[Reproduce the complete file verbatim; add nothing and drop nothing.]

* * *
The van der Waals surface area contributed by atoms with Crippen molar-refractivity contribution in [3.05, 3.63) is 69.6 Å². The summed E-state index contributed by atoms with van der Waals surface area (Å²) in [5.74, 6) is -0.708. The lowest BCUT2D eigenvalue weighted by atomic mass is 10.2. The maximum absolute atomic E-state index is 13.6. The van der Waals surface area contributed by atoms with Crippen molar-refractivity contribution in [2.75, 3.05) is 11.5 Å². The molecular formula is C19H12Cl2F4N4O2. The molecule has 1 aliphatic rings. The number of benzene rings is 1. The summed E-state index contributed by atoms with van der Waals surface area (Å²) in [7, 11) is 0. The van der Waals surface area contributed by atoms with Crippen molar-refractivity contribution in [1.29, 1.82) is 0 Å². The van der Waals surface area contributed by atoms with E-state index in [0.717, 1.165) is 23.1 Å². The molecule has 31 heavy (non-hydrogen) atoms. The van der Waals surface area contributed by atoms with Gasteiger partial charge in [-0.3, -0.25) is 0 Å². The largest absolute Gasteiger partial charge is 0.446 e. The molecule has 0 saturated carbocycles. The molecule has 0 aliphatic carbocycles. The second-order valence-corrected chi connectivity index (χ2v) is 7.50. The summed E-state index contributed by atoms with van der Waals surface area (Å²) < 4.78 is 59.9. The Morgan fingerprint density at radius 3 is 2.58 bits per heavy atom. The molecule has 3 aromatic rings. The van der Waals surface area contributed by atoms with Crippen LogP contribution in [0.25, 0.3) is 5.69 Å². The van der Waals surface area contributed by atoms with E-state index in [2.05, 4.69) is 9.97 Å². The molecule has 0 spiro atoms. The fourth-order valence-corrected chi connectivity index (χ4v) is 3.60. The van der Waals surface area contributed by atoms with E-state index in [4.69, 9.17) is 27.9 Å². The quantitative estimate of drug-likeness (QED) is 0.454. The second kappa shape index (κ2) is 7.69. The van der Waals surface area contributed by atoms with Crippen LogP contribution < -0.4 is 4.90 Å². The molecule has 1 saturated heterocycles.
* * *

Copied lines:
The van der Waals surface area contributed by atoms with Crippen molar-refractivity contribution in [3.05, 3.63) is 69.6 Å². The summed E-state index contributed by atoms with van der Waals surface area (Å²) in [5.74, 6) is -0.708. The lowest BCUT2D eigenvalue weighted by atomic mass is 10.2. The maximum absolute atomic E-state index is 13.6. The van der Waals surface area contributed by atoms with Crippen molar-refractivity contribution in [2.75, 3.05) is 11.5 Å². The molecular formula is C19H12Cl2F4N4O2. The molecule has 1 aliphatic rings. The number of benzene rings is 1. The summed E-state index contributed by atoms with van der Waals surface area (Å²) in [7, 11) is 0. The van der Waals surface area contributed by atoms with Crippen molar-refractivity contribution in [1.29, 1.82) is 0 Å². The van der Waals surface area contributed by atoms with E-state index in [0.717, 1.165) is 23.1 Å². The molecule has 31 heavy (non-hydrogen) atoms. The van der Waals surface area contributed by atoms with Gasteiger partial charge in [-0.3, -0.25) is 0 Å². The largest absolute Gasteiger partial charge is 0.446 e. The molecule has 0 saturated carbocycles. The molecule has 0 aliphatic carbocycles. The second-order valence-corrected chi connectivity index (χ2v) is 7.50. The summed E-state index contributed by atoms with van der Waals surface area (Å²) < 4.78 is 59.9. The Morgan fingerprint density at radius 3 is 2.58 bits per heavy atom. The molecule has 3 aromatic rings. The van der Waals surface area contributed by atoms with Crippen LogP contribution in [0.25, 0.3) is 5.69 Å². The van der Waals surface area contributed by atoms with E-state index in [2.05, 4.69) is 9.97 Å². The molecule has 0 spiro atoms. The fourth-order valence-corrected chi connectivity index (χ4v) is 3.60. The van der Waals surface area contributed by atoms with E-state index in [4.69, 9.17) is 27.9 Å². The quantitative estimate of drug-likeness (QED) is 0.454. The second kappa shape index (κ2) is 7.69. The van der Waals surface area contributed by atoms with Crippen LogP contribution < -0.4 is 4.90 Å². The molecule has 1 saturated heterocycles.